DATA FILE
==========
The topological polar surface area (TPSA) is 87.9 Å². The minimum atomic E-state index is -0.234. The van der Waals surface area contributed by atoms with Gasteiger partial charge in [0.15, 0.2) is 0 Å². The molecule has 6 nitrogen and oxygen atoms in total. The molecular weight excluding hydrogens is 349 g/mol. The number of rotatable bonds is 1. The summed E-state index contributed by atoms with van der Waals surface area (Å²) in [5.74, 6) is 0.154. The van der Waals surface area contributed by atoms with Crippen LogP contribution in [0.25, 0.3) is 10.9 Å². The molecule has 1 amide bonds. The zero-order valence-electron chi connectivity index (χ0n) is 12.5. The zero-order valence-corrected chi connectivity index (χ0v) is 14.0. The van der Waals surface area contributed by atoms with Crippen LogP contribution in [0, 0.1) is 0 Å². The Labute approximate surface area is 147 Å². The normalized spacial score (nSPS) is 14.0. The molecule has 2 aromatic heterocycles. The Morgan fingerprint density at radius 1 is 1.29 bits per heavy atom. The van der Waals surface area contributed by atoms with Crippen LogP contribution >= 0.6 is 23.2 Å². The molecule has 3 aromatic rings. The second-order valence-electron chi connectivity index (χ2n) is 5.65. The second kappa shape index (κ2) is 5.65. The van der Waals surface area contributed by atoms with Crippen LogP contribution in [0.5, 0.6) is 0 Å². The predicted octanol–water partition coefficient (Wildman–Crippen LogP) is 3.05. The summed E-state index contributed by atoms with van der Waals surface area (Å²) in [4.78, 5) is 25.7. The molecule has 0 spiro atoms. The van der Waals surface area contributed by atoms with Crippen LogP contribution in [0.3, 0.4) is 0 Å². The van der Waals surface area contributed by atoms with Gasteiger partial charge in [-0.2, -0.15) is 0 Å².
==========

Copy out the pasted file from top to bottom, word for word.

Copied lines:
The topological polar surface area (TPSA) is 87.9 Å². The minimum atomic E-state index is -0.234. The van der Waals surface area contributed by atoms with Gasteiger partial charge in [0.15, 0.2) is 0 Å². The molecule has 6 nitrogen and oxygen atoms in total. The molecular weight excluding hydrogens is 349 g/mol. The number of rotatable bonds is 1. The summed E-state index contributed by atoms with van der Waals surface area (Å²) in [5.74, 6) is 0.154. The van der Waals surface area contributed by atoms with Crippen LogP contribution in [0.25, 0.3) is 10.9 Å². The molecule has 1 amide bonds. The zero-order valence-electron chi connectivity index (χ0n) is 12.5. The zero-order valence-corrected chi connectivity index (χ0v) is 14.0. The van der Waals surface area contributed by atoms with Crippen LogP contribution in [0, 0.1) is 0 Å². The Labute approximate surface area is 147 Å². The normalized spacial score (nSPS) is 14.0. The molecule has 2 aromatic heterocycles. The Morgan fingerprint density at radius 1 is 1.29 bits per heavy atom. The van der Waals surface area contributed by atoms with Crippen LogP contribution >= 0.6 is 23.2 Å². The molecule has 3 aromatic rings. The second-order valence-electron chi connectivity index (χ2n) is 5.65. The second kappa shape index (κ2) is 5.65. The van der Waals surface area contributed by atoms with Crippen LogP contribution in [0.5, 0.6) is 0 Å². The predicted octanol–water partition coefficient (Wildman–Crippen LogP) is 3.05. The summed E-state index contributed by atoms with van der Waals surface area (Å²) in [4.78, 5) is 25.7. The molecule has 0 spiro atoms. The van der Waals surface area contributed by atoms with Crippen LogP contribution in [0.3, 0.4) is 0 Å². The van der Waals surface area contributed by atoms with Gasteiger partial charge in [-0.2, -0.15) is 0 Å².